At a meeting Tuesday, Glynn County commissioners committed to building a new animal control shelter at the county’s public safety complex and pushed the vote on Special Purpose Local Option Sales Tax 2020 from the May primary ballot to the November general election ballot.
SPLOST is a one percent sales tax approved by voters during a primary or general election and used to pay for capital improvement projects.
When planning SPLOST 2016, the commission decided to set aside $1.5 million in sales tax proceeds for the construction of an animal control shelter.
While it was not included on the 2016 ballot itself, a new Glynn County Animal Control shelter at the county’s public safety complex was included in a list of projects on which county commissioners intended to use SPLOST 2016 funds.
Animal control’s existing shelter is located on U.S. Highway 17 while the public safety complex is on the Ga. 25 Spur just north of Exit 38 of Interstate 95.
Construction estimates came in well over $1.5 million, however, with some as high as $3.9 million.
Since then, county manager Alan Ours said he’d gotten another estimate coming a little closer to the original budget — $3.2 million. Removing certain aspects and reducing the material costs brought the total down to $2.9 million.
Ours said the county’s undesignated cash reserves sit at $16.8 million.
“If you reduce that down to $15 million that would provide the additional revenue needed to build this at public safety,” Ours said.
One of the items slated for removal was the air cooling system in the dog kennels. The main building, where cats would be kept, would have AC. The dog kennels would still have heating, but cooling would be achieved via a ventilation system.
“In talking with the Georgia Department of Agriculture, we feel like we can meet the required regulations to keep the temperature in the kennel building under the 86 degrees if we have a commercial ventilation system put in,” said animal control manager Tiffani Hill.
Most of the commissioners didn’t like the idea, however.
“To me, $100,000 is a lot of money. But if we can keep these animals cool for that, then we should invest in that. I was looking for larger savings on that. And 86 degrees is still hot,” said Commissioner Allen Booker. “To me, that’s a non-starter.”
Commissioner David O’Quinn noted that, in preliminary drawings, the ventilation system would be built in such a way that an AC system could be installed at a later date.
“I might be more inclined to get the building built at public safety because we said we would. The fact that we build it in such a way that we can add it back at a later date, maybe we can add it during this process because we can go through the bid process and cut stuff,” O’Quinn said.
Commissioner Wayne Neal said $100,000 was a lot of money, and costs needed to be cut where possible. Instead, he suggested asking local animal welfare groups to raise money for the air conditioner.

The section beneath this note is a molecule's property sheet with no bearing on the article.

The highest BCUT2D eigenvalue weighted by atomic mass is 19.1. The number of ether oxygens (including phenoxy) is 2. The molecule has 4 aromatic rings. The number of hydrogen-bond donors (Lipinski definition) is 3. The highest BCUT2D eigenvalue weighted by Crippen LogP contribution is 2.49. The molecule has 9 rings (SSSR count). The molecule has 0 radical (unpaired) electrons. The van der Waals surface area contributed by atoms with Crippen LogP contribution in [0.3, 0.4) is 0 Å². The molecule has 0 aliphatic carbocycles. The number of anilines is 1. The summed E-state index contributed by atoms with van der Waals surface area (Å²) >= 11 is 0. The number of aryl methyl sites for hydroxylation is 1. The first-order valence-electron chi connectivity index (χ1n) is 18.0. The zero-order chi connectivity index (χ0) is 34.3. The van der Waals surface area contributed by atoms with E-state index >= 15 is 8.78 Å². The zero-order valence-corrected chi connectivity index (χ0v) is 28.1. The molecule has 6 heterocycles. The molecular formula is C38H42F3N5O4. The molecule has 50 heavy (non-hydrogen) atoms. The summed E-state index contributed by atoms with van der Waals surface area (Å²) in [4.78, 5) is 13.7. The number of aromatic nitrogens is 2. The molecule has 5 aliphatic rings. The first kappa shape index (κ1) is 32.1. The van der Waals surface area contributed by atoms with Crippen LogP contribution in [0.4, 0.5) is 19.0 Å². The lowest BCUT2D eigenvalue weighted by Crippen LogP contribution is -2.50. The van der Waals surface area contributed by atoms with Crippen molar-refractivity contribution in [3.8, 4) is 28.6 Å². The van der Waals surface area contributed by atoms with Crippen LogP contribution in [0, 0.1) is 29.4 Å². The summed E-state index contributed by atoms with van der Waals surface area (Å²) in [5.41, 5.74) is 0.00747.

“The Humane Society (of South Coastal Georgia) does it every year,” Commissioner Bob Coleman added.
Coleman has supported building a new shelter from the get-go and said he could not support building it without AC in the kennels.
Commissioner Bill Brunson then stated that they had yet to commit to building the shelter at public safety. Before Tuesday, the commission had also been considering building an addition onto the current shelter at Highway 17.
Rather than putting it off any longer, Neal said the decision should be made then and there.
While no formal was taken, commission Chairman Mike Browning asked the there were any objections to building a new shelter instead of expanding the old one.
Despite some rumors, Browning said the commission had never intended to entirely drop the project. It just needed to make sure it had accurate costs estimates and weighed all its options, he said.
“We’re going to move it forward and we’re going to build a brand new animal control shelter at the public safety area. We’re going to do that,” Browning said. “But the key thing was trying to get this number ... Seems to me there’s been an unwritten commitment by these commissioners that if we have to go find the money just to get something done right, they’re going to do it.”
“As far as the money goes, we’ve got the money,” Coleman added. “It’s just a matter of where we’re going to spend it and if we’re going to use it in the best interest of the project that we’re doing. Postponing, postponing, postponing has gotten us in the position as we speak now.”
Ours said he needed the commission’s “consent authorization” to put an engineering design contract for the shelter out to bid. Browning asked if the commission was in favor of doing so including air conditioning in the dog kennels, and all agreed.
In light of the new commitment, Brunson suggested moving the SPLOST 2020 referendum from the May primary ballot to November to work on completing more SPLOST 2016 projects before putting it before the voters.
Also, he said there were many questions about a planned $19 million-plus courthouse expansion project that the commission should get answered before putting SPLOST 2020 to a vote.
“We still have a lot of moving parts as it relates to SPLOST 2016, the animal control facility not the least of them,” Brunson said. “I think we need to get down the road, that project needs to be shovel-ready at least by the time we take this to the voters again.
“We’ve got roundabouts we talked about, we’ve got right of ways, we’ve got all sorts of things that just haven’t been completely nailed down, including an intersection at The Home Depot down there where we’re still in the process of securing right of ways and having to secure them from all over the daggum countryside. And of course, the elephant in the room in the courthouse.”